Posted by jonathanhuberman on March 4, 2011 @ 10:36 am

C-SJP misrepresents the views of moderate Palestinians.

Courtesy: Amalia Rinehart, Columbia Spectator

This was featured in the Columbia Spectator on Friday, March 4, 2011.  It was written by Jonathan Huberman, LionPAC Director of Public Relations.

During Israeli Apartheid Week, Columbia Students for Justice in Palestinehas once again offensively exploited a historical tragedy. No rational person can deny the plight of the Palestinians, and no moral person can ignore their suffering. However, labeling Israel as an apartheid state grossly distorts the Israeli-Palestinian conflict and belittles the suffering of South African apartheid victims. If Apartheid Week has proven anything, it has shown that C-SJP misrepresents the moderate majority of Palestinians and works against a peaceful two-state solution.

Israel is a democratic, multi-ethnic country that upholds equal rights for all of its citizens. Minorities comprise 20 percent of Israel’s population, and they enjoy the same civil liberties as any Israeli. Israeli-Arabs vote in Israel’s democratic elections and hold seats in Israel’s parliament. An Israeli-Arab, Salim Jubran, is a judge on Israel’s Supreme Court, and other Israeli-Arabs have served as deputy speakers of the Israeli parliament. Not surprisingly, a recent poll showed that 40 percent of Israeli-Arabs living in East Jerusalem would rather relocate their homes and maintain Israeli citizenship than join a Palestinian state. In contrast to citizens of other Middle Eastern nations, Israeli-Arabs enjoy greater political freedom and opportunity in Israel than they would in any other Arab country.

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Israeli Apartheid Week 2011 – Official Press Release

Posted by jonathanhuberman on February 28, 2011 @ 6:29 pm

FOR IMMEDIATE RELEASE

New York, NY—This week, our campus must again contend with deceitful anti-Israel propaganda, as Columbia Students for Justice in Palestine (CSJP) participates in the International Israeli Apartheid Week. Apartheid refers to the system of racial oppression that occurred in South Africa, and CSJP seeks to equate Israel’s treatment of the Palestinians with the racist South African regime. Beneath the façade of the apartheid analogy, CSJP makes the insidious allegation that Israel is an inherently immoral and colonial regime with no right to exist as a Jewish and democratic state. These claims are false and offensive, and we cannot stand by silently as our fellow students vilify our homeland.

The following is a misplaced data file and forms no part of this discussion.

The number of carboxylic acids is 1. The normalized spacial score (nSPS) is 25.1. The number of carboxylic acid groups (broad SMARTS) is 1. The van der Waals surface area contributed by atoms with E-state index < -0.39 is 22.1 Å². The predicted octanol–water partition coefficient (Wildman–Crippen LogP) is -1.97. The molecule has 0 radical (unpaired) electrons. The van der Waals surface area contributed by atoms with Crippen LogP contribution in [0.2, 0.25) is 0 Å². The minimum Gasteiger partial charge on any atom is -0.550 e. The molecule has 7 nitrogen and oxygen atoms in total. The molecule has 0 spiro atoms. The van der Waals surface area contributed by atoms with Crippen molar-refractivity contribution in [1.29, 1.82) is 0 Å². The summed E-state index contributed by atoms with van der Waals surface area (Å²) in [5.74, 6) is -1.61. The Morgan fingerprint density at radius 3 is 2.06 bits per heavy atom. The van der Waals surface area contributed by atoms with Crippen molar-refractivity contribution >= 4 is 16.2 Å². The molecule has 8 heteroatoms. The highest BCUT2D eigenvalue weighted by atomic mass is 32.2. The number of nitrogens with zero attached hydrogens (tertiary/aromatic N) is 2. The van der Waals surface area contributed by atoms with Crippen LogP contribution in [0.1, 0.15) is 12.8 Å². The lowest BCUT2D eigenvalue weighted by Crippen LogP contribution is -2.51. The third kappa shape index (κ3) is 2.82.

Israel is a moral country, and we should feel proud to defend it as an island of egalitarian democracy in a sea of despotic oppression. Israel provides equal rights to all of its citizens, regardless of their background. Israeli-Arabs vote in elections, hold seats in the Knesset, and sit on the Israeli Supreme Court. When Israel takes measures of self-defense, such as its construction of the security barrier, it does so from a desire to protect its diverse population, not to enforce racist ideologies. While some inequality does exist in Israel, as it does in every western democracy, the Israeli government has persistently sought to preserve its cultural richness and equality.

LionPAC urges everyone on campus to participate in the many LionPAC and other Hillel sponsored events this week that will respond to the false moniker of apartheid and to help Hillel on College Walk as we seek to further an honest presentation of the facts. Lastly, as always, check back often on http://lionpac.org/ for event announcements, insightful blog posts, and relevant Spectator op-eds.


A Moral Soldier’s Response to “Breaking the Silence” Event

Posted by jonathanhuberman on February 16, 2011 @ 12:34 am

By Adam Shoshani, GS | 2014

Before I begin, I would like to clarify my views: I hold moderate political opinions regarding the Israeli-Palestinian conflict and truly believe that there is only one way to end this longtime conflict in the Middle East- a two state solution- with Israel, as a Jewish and democratic state, living peacefully side by side with a free Palestinian state. Moreover, I place myself somewhere in the center of the political map in Israel.

Holding these opinions, I attended the “Breaking the Silence” event at Barnard College hosted by Students for Justice in Palestine on January 26. Breaking the Silence is a public-benefit organization of former Israeli soldiers working to “raise awareness about the daily reality in the occupied territories.” While I had heard several views regarding the organization, I decided to hear the group’s opinions and presentation for myself. I watched the movie for nearly two hours, and I found myself not only surprised but also disappointed. Following the event, I decided that I could not stand still as different people and organizations hypocritically and wrongfully delegitimized my own country- the state of Israel. The movie presented from start to finish a one-sided story with no real consideration of the Israeli perspective. I am responding to this crude event to give a more balanced and historical view of this tragic conflict.